Magazines vs digital startups
There are a handful of people who have turned digital media properties into steady money-spinners; Nick Denton springs to mind, and the reason that the Bleacher Report sold for $180 million is just that it was extremely profitable. But Dumenco’s talking about how the press likes to ‘treat venture capitalists like rock stars’, and venture capitalists aren’t in the business of cashing quarterly dividend checks. The big difference between VC owners and the rest of us is that VC owners expect their companies to lose money. That, in many ways, is their big competitive advantage: they’re sitting on enormous amounts of money entrusted to them by their investors, and it’s their job to spend that money in a no-holds-barred attempt to build the most valuable companies they can. Until, after five or ten years, they have that glorious exit.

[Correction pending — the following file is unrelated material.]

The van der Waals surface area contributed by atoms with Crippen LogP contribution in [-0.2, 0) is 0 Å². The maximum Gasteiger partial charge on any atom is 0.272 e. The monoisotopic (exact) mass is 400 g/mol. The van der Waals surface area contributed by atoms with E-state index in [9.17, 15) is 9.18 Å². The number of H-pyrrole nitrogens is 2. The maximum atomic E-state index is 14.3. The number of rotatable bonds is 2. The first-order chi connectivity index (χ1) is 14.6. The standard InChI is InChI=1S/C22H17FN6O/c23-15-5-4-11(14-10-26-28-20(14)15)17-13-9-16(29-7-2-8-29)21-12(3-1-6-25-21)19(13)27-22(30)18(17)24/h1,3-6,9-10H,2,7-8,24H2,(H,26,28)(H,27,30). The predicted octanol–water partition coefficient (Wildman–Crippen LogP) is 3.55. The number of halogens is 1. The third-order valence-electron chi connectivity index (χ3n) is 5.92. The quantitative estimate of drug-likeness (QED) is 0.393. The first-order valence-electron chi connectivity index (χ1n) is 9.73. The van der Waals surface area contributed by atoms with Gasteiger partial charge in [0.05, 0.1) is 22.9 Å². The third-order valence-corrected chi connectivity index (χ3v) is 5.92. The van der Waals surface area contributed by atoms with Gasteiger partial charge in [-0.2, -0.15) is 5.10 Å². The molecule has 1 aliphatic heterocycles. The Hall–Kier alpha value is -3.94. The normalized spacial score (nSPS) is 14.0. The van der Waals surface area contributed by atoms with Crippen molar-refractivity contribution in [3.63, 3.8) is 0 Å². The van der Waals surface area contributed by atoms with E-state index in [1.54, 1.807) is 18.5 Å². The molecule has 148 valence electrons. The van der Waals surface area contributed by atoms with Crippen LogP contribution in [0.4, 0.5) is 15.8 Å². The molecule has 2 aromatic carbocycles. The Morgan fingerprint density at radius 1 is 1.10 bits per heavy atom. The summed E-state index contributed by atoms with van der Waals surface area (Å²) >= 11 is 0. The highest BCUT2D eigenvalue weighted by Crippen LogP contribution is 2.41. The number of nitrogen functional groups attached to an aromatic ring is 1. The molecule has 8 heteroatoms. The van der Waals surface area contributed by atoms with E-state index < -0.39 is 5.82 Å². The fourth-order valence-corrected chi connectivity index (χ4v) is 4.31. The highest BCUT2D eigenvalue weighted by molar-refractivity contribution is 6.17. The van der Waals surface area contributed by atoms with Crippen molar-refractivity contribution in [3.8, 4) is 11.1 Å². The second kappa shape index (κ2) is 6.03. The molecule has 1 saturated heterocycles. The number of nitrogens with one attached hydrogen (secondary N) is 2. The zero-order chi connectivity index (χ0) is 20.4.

I’m no great fan of VCs, while I’ve been a lover of magazines all my life. But the overwhelming majority of my media consumption these days is digital, and magazines in general are beginning to seem a bit slow and uninspired. I go to the airport newsstand because I know I’ll be asked to turn my electronic devices off — and even then, more often than not, I end up buying nothing.
All the magazines I’ve had over the years have had some kind of ‘wow’ factor — something which made them seem a few steps ahead of wherever I happened to be. I still get that ‘wow’ factor today — but I get it almost entirely online. The age of the magazine is coming to an end, slowly; the age of digital is only in its infancy. And that is why, Simon, the uncertainties of digital ultimately trump the storied legacy of print.